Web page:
Physician Leaders Can Use Body Language to Boost Confidence and Power

by Francine Gaillour, MD on October 26, 2012

in Executive Coaching for Physicians

I was intrigued by a TED Talk given by  Social psychologist Amy Cuddy, an associate professor at Harvard Business School, who  investigates how people judge each other and themselves.  According to Cuddy, we make judgments along two critical trait dimensions:  warmth/trustworthiness and competence/power.  These visceral judgements then greatly determine outcomes, such as who we promote, who we hire, and — for leaders — who we follow.  The good news is we can help ourselves into a “power and competence” mindset by spending 2 minutes in a “power pose” just before we have to make the pitch, the speech or the debate.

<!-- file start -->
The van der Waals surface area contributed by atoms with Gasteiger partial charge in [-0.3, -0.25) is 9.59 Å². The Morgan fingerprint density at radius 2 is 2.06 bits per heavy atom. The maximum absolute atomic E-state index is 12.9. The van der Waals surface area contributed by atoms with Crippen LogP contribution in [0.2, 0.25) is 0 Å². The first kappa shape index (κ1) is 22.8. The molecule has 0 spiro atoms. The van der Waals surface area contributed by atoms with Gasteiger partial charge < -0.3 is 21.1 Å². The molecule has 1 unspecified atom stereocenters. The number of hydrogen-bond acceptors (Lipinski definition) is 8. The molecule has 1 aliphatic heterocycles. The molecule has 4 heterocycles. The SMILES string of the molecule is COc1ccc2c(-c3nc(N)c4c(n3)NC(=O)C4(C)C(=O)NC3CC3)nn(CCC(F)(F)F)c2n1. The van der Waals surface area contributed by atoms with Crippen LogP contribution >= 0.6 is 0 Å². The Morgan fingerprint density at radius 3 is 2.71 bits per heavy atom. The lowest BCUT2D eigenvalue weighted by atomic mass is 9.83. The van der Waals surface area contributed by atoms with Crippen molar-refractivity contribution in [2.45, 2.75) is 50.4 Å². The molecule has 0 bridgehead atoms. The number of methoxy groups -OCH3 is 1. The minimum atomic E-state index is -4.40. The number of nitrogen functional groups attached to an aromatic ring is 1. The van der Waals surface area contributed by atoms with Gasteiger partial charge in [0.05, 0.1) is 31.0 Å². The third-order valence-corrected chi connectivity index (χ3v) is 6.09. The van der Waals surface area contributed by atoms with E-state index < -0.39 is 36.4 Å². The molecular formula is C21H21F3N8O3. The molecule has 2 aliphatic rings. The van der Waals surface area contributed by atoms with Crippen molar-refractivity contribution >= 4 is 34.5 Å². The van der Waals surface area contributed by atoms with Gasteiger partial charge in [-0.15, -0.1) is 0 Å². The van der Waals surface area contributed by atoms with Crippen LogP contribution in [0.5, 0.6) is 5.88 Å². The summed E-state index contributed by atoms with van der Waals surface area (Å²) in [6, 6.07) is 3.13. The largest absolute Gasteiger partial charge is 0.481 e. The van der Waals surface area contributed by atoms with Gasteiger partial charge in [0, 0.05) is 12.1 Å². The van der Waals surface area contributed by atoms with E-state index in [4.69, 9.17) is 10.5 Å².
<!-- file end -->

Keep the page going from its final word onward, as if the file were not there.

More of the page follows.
Just stand tall, and take up as much space as possible.  This “power pose” causes our body to manufacture more testosterone and less cortisol.  More than just “faking it” we’ll start to feel more confident and become what we envision we can be.     Our body language not only visually signals “power”  (standing or sitting tall, taking up more space) or “powerless” (shrinking in, folding our arms and legs inward), it physiologically determines our attitude.

I encourage physicians and coaches to watch this intriguing talk by Professor Cuddy:

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